AS Hurricane Irma left behind a path of destruction in Florida, one Old Town man lent a helping hand to those most in need during a trip to see his family.

Tom Silberberg is in Florida visiting his father, sister and grandmother and flew out of Gatwick on August 28 – just days before the powerful storm hit the Caribbean.

Staying on the 12th floor of an apartment building in the Fort Lauderdale’s evacuation zone, about 500 meters back from the beachfront, Tom braced himself for what has been described as “one of the most powerful Atlantic hurricanes on record”.

“I watch the weather closely when in Florida so I was aware of it at an early point,” Tom, 22, said.

“My first thought was of concern for the already vulnerable communities in Puerto Rico and Haiti who will be most affected by this disaster.

“From Monday, September 4, as the storm approached, people in my area began to calmly, but briskly, prepare to secure their homes then evacuate or prepare for a long wait. We then helped people who had stayed behind to board up, collect sand bags and gather essentials.”

With a drill to hand, Tom decided to lend a helping hand to his neighbours by boarding up windows in preparation for the hurricane, which has killed at least six people in Florida as well as 35 people in the Caribbean.

Despite being downgraded to a tropical storm early on Monday, Irma still caused devastation across Florida, with 70mph winds leaving millions without power for several days.

Tom, who is a digital marketing consultant, hopes to return to his Old Town home tomorrow sep 14 depending on whether airlines have been able to clear the backlog of passengers wanting to fly back to the UK.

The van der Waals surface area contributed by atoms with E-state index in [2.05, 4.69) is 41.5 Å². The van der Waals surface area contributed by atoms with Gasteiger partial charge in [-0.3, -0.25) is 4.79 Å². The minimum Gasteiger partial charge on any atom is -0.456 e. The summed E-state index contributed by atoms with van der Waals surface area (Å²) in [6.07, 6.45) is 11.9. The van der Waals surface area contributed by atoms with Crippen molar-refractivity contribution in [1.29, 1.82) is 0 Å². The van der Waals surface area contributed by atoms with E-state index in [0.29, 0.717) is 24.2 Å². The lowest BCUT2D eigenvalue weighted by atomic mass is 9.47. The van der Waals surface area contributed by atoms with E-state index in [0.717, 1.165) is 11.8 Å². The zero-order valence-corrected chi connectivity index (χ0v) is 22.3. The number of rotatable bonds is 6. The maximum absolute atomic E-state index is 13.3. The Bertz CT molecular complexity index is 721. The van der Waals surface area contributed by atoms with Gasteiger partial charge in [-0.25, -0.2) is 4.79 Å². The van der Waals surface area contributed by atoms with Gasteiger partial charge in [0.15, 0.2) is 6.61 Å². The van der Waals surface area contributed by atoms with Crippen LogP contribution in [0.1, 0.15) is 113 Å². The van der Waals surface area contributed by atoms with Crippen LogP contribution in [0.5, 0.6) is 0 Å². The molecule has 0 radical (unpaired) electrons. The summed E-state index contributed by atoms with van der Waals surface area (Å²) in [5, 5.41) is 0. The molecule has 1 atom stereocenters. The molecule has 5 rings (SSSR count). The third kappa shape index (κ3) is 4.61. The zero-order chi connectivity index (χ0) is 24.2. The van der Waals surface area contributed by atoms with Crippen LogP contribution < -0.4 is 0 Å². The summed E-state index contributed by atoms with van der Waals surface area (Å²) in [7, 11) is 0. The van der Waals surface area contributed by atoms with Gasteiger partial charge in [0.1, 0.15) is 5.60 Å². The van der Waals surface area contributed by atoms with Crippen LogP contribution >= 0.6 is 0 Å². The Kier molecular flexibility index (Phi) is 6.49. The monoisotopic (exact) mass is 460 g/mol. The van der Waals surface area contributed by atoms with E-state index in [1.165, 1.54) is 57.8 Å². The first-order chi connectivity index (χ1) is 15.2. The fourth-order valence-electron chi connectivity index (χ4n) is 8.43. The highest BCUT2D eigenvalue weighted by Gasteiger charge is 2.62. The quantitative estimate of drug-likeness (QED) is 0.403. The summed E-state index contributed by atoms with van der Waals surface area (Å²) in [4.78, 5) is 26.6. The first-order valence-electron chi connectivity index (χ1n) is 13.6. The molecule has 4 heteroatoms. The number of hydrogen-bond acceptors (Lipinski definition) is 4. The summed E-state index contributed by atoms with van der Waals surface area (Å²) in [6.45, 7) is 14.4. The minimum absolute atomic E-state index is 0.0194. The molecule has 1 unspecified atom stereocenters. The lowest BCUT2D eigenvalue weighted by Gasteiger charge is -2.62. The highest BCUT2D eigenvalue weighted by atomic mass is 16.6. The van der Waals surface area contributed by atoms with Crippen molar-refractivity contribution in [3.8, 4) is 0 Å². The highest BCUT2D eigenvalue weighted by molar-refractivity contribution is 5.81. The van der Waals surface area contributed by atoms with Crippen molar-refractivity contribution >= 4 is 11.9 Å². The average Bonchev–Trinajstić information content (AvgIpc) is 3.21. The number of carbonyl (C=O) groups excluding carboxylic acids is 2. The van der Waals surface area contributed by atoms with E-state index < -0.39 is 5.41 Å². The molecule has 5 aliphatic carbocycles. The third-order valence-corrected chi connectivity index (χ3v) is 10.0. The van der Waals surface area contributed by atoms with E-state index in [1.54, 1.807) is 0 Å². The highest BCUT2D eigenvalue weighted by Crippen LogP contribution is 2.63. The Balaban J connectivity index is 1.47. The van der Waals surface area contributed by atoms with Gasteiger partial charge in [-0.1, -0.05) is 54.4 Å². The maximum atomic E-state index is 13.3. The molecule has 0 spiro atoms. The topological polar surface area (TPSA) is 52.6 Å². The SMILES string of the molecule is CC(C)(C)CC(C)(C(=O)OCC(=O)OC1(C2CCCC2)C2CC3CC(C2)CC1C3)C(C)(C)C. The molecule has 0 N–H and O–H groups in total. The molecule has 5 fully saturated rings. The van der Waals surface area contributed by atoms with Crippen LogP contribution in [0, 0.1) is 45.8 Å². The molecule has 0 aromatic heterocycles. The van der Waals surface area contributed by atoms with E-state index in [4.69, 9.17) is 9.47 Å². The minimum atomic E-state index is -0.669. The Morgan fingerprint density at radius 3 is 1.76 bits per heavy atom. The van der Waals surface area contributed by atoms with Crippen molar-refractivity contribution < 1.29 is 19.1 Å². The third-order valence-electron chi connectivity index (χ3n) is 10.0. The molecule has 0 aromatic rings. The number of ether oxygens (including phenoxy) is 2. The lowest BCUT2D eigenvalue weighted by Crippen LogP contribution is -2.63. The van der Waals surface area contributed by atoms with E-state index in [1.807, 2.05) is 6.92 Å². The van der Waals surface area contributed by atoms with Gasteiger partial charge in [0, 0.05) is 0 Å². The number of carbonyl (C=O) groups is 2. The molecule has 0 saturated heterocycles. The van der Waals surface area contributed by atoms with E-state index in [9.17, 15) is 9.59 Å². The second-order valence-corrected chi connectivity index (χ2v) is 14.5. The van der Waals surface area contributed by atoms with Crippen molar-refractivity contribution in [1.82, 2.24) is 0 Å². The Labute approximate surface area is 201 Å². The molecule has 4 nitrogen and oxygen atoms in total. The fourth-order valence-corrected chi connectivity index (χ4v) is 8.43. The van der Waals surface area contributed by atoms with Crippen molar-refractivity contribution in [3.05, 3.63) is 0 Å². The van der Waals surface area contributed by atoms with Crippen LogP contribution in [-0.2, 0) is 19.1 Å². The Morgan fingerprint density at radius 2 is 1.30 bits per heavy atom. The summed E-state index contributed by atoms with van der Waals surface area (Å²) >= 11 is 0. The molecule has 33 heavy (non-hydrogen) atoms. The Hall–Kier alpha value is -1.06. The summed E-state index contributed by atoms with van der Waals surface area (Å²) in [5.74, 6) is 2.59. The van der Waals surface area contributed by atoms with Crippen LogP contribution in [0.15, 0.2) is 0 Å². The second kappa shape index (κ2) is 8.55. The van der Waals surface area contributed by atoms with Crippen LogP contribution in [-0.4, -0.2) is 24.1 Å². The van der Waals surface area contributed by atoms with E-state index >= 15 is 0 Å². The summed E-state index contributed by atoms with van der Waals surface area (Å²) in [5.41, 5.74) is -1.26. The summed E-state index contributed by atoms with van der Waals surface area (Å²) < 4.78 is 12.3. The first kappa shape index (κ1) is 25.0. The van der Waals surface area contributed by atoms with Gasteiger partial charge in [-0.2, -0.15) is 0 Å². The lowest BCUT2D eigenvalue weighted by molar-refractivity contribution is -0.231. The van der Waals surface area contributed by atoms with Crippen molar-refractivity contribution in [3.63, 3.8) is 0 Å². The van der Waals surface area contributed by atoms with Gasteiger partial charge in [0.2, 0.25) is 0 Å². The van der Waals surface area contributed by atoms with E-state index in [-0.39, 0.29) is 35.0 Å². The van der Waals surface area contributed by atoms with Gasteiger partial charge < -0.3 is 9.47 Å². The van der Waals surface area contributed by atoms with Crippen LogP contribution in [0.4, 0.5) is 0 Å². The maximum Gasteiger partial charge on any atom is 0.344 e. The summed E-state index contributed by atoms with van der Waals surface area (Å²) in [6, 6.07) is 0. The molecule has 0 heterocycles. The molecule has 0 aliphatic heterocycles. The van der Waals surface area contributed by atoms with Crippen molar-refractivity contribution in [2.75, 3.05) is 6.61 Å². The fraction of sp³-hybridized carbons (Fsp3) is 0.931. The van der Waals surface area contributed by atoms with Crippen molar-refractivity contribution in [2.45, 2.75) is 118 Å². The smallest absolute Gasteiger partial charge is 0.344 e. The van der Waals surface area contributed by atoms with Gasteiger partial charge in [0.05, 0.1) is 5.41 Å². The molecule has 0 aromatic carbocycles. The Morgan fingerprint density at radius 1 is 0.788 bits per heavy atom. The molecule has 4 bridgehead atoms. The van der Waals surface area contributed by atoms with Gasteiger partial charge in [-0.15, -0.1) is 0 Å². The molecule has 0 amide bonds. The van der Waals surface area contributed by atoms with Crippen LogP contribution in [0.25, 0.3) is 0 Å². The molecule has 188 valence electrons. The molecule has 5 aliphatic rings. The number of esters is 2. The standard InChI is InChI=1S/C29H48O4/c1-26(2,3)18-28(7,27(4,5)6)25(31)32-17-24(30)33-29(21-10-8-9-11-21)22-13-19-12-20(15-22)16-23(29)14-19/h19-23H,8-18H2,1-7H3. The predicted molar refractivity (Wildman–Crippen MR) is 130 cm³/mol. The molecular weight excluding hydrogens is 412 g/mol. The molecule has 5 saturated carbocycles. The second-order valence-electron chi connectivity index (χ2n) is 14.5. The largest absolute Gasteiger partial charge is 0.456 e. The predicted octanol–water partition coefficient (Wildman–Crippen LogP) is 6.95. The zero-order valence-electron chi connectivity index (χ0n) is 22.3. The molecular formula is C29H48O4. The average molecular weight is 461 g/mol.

“US news coverage was very good overall, the television updates were informative and detailed,” Tom added, after the storm hit.

“Shelter warnings were given emphatically and the dangers were clearly explained.

“News crews had been broadcasting from the shelters and encouraged everyone to try to make it if possible.

“Bus services were offered and many people were offering whatever they could do to help their friends and neighbours.

“If you were not in a shelter the advice was to stay indoors, stock up on water, food and essential supplies and place up shutters or boards if possible.

“A large group of people remained in our building, especially those on higher floors, away from rising water.

“Those on lower floors moved their possessions to higher floors or evacuated completely. Those people stayed with neighbours on higher floors or made their own plans.

“The mood was nervous but resilient. People had a healthy respect for the power of the storm but faith in the strength of the building.”

Apart from losing power, all the residents remained safe.